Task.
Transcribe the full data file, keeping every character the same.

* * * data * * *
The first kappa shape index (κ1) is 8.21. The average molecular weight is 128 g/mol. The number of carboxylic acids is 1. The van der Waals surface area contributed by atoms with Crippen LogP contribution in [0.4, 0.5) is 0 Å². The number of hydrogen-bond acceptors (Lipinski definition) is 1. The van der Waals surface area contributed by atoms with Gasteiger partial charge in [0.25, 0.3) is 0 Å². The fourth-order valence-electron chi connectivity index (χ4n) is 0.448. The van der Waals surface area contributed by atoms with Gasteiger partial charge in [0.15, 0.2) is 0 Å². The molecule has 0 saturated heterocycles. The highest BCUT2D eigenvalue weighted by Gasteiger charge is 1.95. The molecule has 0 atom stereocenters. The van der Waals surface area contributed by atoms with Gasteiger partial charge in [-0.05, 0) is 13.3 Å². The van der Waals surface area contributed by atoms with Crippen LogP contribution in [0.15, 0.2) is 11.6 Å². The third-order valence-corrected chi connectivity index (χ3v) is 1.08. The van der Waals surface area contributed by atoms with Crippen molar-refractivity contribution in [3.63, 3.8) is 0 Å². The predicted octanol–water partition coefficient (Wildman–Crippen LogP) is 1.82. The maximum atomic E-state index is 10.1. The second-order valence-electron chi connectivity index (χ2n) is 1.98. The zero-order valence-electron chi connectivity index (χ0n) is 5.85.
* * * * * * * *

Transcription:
The first kappa shape index (κ1) is 8.21. The average molecular weight is 128 g/mol. The number of carboxylic acids is 1. The van der Waals surface area contributed by atoms with Crippen LogP contribution in [0.4, 0.5) is 0 Å². The number of hydrogen-bond acceptors (Lipinski definition) is 1. The van der Waals surface area contributed by atoms with Gasteiger partial charge in [0.25, 0.3) is 0 Å². The fourth-order valence-electron chi connectivity index (χ4n) is 0.448. The van der Waals surface area contributed by atoms with Gasteiger partial charge in [0.15, 0.2) is 0 Å². The molecule has 0 saturated heterocycles. The highest BCUT2D eigenvalue weighted by Gasteiger charge is 1.95. The molecule has 0 atom stereocenters. The van der Waals surface area contributed by atoms with Gasteiger partial charge in [-0.05, 0) is 13.3 Å². The van der Waals surface area contributed by atoms with Crippen LogP contribution in [0.15, 0.2) is 11.6 Å². The third-order valence-corrected chi connectivity index (χ3v) is 1.08. The van der Waals surface area contributed by atoms with Crippen molar-refractivity contribution in [3.63, 3.8) is 0 Å². The predicted octanol–water partition coefficient (Wildman–Crippen LogP) is 1.82. The maximum atomic E-state index is 10.1. The second-order valence-electron chi connectivity index (χ2n) is 1.98. The zero-order valence-electron chi connectivity index (χ0n) is 5.85.